This is a very apt headline. Just because someone is abused in private or in a private facility, does the government not have any rights to moderate this behavior? All those who want to help us contact legislators to close these loopholes and make facilities like Victory Forge accountable and punishable, please contact us (in confidence).
Here is an article from The Palm Beach Post.
I won't mean help for Victory Forge Military Academy cadets yet, but the Florida Department of Children and Families is looking for ways to close legal loopholes and give DCF the authority to offer more protection to children who are abused in private schools.
Detailed records DCF released about the Port St. Lucie school show that while students were subjected to "bizarre" punishments, shackled and choked, neither the agency nor the Treasure Coast State Attorney's Office had sufficient evidence or authority to act. The agency only recommended that parents remove students from the academy, and prosecutors chose not to file criminal charges. That parents signed release forms approving the school's use of shackles on runaways further complicates matters.
"I've got serious concerns about (Victory Forge)," Assistant DCF Secretary George Sheldon said. "I can't understand if a parent does something to a child that would cause us to remove the child from home, how can the parent contract out that right? And how can a facility avoid state licensure by putting itself in a certain category? I find it incredible we have no authority. We may need legislation to close the loophole." DCF attorneys are reviewing the situation at the state level, he said, and then will begin discussions with state legislators.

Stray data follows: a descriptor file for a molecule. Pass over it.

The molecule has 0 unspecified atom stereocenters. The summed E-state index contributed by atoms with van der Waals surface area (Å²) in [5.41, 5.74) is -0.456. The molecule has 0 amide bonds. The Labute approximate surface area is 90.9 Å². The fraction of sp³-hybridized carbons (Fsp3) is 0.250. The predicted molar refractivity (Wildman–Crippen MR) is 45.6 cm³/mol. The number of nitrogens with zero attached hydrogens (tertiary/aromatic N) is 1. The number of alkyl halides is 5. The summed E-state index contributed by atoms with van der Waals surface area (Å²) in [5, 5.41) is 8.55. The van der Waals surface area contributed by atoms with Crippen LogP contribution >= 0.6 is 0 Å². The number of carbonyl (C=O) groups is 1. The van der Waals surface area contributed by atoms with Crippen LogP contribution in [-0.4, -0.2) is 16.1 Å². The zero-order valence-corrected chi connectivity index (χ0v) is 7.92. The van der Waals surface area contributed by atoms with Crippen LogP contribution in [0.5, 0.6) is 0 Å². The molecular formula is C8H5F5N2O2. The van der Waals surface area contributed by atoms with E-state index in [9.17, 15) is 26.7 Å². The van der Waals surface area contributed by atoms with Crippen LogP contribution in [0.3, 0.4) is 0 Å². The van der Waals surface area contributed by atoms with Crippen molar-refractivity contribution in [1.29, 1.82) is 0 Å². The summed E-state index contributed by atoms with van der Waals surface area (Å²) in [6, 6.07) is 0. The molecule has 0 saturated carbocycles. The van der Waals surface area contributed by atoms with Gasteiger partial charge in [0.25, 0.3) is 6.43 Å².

Victory Forge's methods became a public matter two months ago, when a runaway cadet was found shackled. The story sparked an investigation of the boot-camp-style school's practices. Before the investigation was complete, DCF urged parents to remove their sons because of the severity of the allegations, and all 17 students left. Both DCF and Port St. Lucie police investigated Victory Forge.
DCF spokesmen said the agency was unable to determine the severity of the alleged choking incident because no medical review was done immediately after it occurred. "With no bruising, no broken bones and no video," Mr. Sheldon said, law enforcement has little to go on. But a student's chance of getting a medical review in such a situation seem remote at best.
"Parents are the kids' only recourse," Mr. Sheldon admits, adding that under existing laws the state can't step in to save an abused child who is in this type of private school. Since the parents opted out of their responsibility in the Victory Forge case, the state must find a way to assert its responsibility to protect children.